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Strelley Church and Hall - - 940175.jpg
All Saints' Church, Strelley
Strelley is located in Nottinghamshire
Strelley shown within Nottinghamshire
Population 653 (2011)
OS grid reference SK505422
Shire county
Country England
Sovereign state United Kingdom
Postcode district NG8
Dialling code 0115
Police Nottinghamshire
Fire Nottinghamshire
Ambulance East Midlands
EU Parliament East Midlands
List of places
52°58′30″N 1°14′56″W / 52.975°N 1.249°W / 52.975; -1.249Coordinates: 52°58′30″N 1°14′56″W / 52.975°N 1.249°W / 52.975; -1.249

Strelley is the name of a village and civil parish to the west of Nottingham. The population of the civil parish taken at the 2011 census was 653.[1] It is also the name of the nearby post war council housing estate. The village lies within Broxtowe, whilst the estate is in the City of Nottingham. The village is separated from the housing estate by the A6002 road.


The village of Strelley was first recorded in the Domesday Book in 1086.

The village has quite a secluded atmosphere as it is not on a through road for traffic, although bridleways ran from the village to Cossall to the west, and to Kimberley to the north. The old Broad Oak pub, remains but has been partially modernised.

Strelley is also notable for being the upper terminus of one of the earliest recorded railway lines in the world, the Wollaton Waggonway. The railway ran to Wollaton. Horse-drawn coal wagons travelled to their destination on wooden railway lines. This type of railway is known as a wagonway and it was completed during 1604. It was built by Huntingdon Beaumont working in partnership with the second occupier of Wollaton Hall, Sir Percival Willoughby. Coal mining was a significant industry in Strelley during Elizabethan and Stuart times. Notable families involved in the early mining of Strelley included the Strelleys and the Byrons; it was a Byron who sub-leased the pits to Huntingdon Beaumont.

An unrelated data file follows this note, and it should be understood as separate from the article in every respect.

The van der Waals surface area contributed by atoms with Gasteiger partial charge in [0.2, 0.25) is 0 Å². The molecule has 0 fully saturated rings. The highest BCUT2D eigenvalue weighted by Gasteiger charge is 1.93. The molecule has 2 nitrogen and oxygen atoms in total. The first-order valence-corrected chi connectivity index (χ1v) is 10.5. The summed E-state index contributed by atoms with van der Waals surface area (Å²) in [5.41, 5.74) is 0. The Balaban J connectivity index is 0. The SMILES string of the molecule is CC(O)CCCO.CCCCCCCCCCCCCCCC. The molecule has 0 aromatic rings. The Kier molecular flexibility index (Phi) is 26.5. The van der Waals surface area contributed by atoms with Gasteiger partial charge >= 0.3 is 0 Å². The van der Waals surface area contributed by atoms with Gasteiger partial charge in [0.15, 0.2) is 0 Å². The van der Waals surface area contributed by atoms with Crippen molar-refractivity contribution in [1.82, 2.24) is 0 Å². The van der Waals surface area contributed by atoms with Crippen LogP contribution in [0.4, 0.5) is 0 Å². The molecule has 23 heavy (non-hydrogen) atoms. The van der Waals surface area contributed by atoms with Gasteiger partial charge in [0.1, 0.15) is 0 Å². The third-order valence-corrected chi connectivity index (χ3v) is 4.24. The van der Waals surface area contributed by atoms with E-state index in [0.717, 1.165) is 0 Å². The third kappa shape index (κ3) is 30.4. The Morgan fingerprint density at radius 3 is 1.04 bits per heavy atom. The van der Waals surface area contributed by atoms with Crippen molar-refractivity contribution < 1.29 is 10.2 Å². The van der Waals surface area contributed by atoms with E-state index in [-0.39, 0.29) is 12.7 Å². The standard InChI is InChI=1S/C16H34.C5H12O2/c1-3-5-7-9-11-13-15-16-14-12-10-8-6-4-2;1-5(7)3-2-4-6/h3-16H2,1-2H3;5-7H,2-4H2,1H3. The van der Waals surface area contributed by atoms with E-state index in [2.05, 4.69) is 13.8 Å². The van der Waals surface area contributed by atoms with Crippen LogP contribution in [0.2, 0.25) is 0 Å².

During the 1960s much of the western part of Strelley parish was dominated by a huge opencast coal mine. After the opencast mine closed, the M1 motorway was constructed over the west of the parish. The village church All Saints' Church, Strelley can now easily be seen from the motorway just north of the Trowell services area.

Housing estate[edit]

The estate merges into the neighbouring suburb of Bilborough. There are facilities on the estate including a library, a police station and an Asda. Bilborough sixth form college is just off the A6002 near Strelley. the housing estate is a large area of council and private houses such as the'pit estate' named after local coal pits

Bus service[edit]

  • Nottingham City Transport
  • 35: Nottingham – Derby Road – QMC – University Park – Wollaton Vale – Bilborough – Strelley – Bulwell.
  • 77: Nottingham – Alfreton Road – Aspley Lane – Strelley.
  • 78: Nottingham – Alfreton Road – Nuthall Road – Broxtowe – Strelley.
  • L3: Nottingham – QMC – Beechdale Baths – Bathurst Drive – Glaisdale Drive East – Burnside Green- Bramhall Road – Melbury Road – Cranwell Road – Strelley Co-op.
  • W3: Passes on A6002 road
  • Collegelink: Passes on A6002 road.
  • Y28: As above.
  • Veolia (Dunn-Line)


  1. ^ "Civil Parish population 2011". Neighbourhood Statistics. Office for National Statistics. Retrieved 15 April 2016. 
  • Smith, R S (1989), Early Coal Mining Around Nottingham 1500 – 1650, University of Nottingham (out of print) .